Forget BMY’s Q2 Earnings, Watch Out For Opdivo Trials Going Forward

by Trefis Team
Bristol-Myers Squibb
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Opdivo and Eliquis were the usual suspects driving Bristol-Myers Squibb‘s (NYSE:BMY) growth in Q2 2017. There were no real surprises, but the recent Mystic trial results from AstraZeneca put Opdivo’s current trials under more scrutiny, and that’s what we expect the market to track going forward. We have discussed previously that Bristol-Myers Squibb’s future growth and current market value relies significantly on the expected growth of its cancer drug Opdivo. By 2020, we estimate that Opdivo will bring in over $5 billion in annual sales, accounting for nearly a quarter of the company’s revenue. The drug grew nearly 60% in Q1 2017, but this growth slowed down to just over 40% in the second quarter. This is expected as the drug’s revenue base expands. However, there is some degree of unpredictability in the lung cancer market, which the company continues to acknowledge. Not only it is an incredibly hard to treat disease, with limited advancements in recent years, the competition is also expected to increase. This makes Opdivo, in our view, the single most important factor to consider for Bristol-Myers Squibb’s investors.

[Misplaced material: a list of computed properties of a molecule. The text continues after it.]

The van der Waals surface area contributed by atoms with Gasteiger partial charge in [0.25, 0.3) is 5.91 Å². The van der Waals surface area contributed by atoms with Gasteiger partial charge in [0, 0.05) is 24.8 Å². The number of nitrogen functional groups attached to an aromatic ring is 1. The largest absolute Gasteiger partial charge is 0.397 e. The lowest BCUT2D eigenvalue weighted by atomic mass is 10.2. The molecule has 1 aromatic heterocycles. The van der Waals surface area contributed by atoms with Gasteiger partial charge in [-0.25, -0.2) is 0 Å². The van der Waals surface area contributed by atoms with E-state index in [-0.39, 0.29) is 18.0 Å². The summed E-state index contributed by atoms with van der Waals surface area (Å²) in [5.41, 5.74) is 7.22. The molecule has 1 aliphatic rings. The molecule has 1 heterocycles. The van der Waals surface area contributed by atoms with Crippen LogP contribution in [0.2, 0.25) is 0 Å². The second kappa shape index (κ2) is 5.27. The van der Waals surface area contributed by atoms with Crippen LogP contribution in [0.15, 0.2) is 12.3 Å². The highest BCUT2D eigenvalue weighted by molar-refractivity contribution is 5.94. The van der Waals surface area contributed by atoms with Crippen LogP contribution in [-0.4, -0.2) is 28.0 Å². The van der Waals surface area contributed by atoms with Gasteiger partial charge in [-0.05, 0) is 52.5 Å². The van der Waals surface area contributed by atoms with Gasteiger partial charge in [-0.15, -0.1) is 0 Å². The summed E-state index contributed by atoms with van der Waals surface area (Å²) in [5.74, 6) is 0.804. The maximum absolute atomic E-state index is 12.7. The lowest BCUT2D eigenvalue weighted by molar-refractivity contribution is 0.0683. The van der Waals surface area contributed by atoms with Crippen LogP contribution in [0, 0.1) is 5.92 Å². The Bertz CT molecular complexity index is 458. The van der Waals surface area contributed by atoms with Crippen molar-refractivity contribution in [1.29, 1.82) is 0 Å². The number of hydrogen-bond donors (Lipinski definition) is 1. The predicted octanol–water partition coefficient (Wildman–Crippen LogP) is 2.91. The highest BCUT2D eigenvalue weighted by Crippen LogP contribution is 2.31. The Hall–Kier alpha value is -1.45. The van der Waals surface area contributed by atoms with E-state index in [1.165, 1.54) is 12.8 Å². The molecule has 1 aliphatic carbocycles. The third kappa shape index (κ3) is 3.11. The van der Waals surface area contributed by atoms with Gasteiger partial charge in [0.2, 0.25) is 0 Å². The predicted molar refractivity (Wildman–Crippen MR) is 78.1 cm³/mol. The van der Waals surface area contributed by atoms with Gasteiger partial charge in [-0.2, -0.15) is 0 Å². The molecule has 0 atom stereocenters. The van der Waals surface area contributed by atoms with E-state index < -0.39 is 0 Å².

Our price estimate of $52 for the company’s stock is slightly below the market price.

A lot is riding on Bristol-Myers Squibb’s Checkmate-227 program. Under this program, the company is evaluating the efficacy of Opdivo + Yervoy, Opdivo + chemo in PDL1 negative patients, and Opdivo + chemo. However, AstraZeneca’s shares tumbled recently as its Mystic trial, which was testing a combination of PD-L1 targeting agent and CTLA-4 targeting agent against standard chemotherapy, failed to meet its primary objective in first line treatment of lung cancer. This casts some doubt over Bristol-Myers Squibb’s own trials and the potential of Opdivo to continue gaining traction in the challenging lung cancer market.

We estimate that cancer drugs, including Opdivo, account for nearly 60% of Bristol-Myers Squibb’s value. While the company’s management is confident about its own trials – citing differences in dosage, schedule and patient population in AstraZeneca’s Mystic trials – there could be a downside of about 10% to Bristol-Myers Squibb’s price estimate if Opdivo loses $2 billion in estimated peak sales.

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